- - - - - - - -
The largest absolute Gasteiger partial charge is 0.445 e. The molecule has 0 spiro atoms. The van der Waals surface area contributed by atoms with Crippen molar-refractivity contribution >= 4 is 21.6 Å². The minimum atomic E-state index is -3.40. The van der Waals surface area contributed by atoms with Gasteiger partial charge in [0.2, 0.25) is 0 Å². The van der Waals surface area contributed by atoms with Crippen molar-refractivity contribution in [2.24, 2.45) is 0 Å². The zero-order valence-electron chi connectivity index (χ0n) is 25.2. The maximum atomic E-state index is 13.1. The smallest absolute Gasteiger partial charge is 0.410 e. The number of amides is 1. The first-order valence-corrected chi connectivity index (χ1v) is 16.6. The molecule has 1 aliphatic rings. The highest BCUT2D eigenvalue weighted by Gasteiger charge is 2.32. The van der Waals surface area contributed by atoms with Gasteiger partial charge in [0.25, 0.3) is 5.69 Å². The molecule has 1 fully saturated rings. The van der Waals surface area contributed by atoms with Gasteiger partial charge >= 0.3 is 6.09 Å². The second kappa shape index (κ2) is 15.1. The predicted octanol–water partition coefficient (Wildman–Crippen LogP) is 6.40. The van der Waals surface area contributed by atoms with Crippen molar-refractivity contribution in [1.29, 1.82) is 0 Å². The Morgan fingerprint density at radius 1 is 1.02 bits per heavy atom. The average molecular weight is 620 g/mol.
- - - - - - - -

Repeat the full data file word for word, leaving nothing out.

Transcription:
The largest absolute Gasteiger partial charge is 0.445 e. The molecule has 0 spiro atoms. The van der Waals surface area contributed by atoms with Crippen molar-refractivity contribution >= 4 is 21.6 Å². The minimum atomic E-state index is -3.40. The van der Waals surface area contributed by atoms with Gasteiger partial charge in [0.2, 0.25) is 0 Å². The van der Waals surface area contributed by atoms with Crippen molar-refractivity contribution in [2.24, 2.45) is 0 Å². The zero-order valence-electron chi connectivity index (χ0n) is 25.2. The maximum atomic E-state index is 13.1. The smallest absolute Gasteiger partial charge is 0.410 e. The number of amides is 1. The first-order valence-corrected chi connectivity index (χ1v) is 16.6. The molecule has 1 aliphatic rings. The highest BCUT2D eigenvalue weighted by Gasteiger charge is 2.32. The van der Waals surface area contributed by atoms with Gasteiger partial charge in [0.25, 0.3) is 5.69 Å². The molecule has 1 fully saturated rings. The van der Waals surface area contributed by atoms with Gasteiger partial charge >= 0.3 is 6.09 Å². The second kappa shape index (κ2) is 15.1. The predicted octanol–water partition coefficient (Wildman–Crippen LogP) is 6.40. The van der Waals surface area contributed by atoms with Crippen molar-refractivity contribution in [1.29, 1.82) is 0 Å². The Morgan fingerprint density at radius 1 is 1.02 bits per heavy atom. The average molecular weight is 620 g/mol.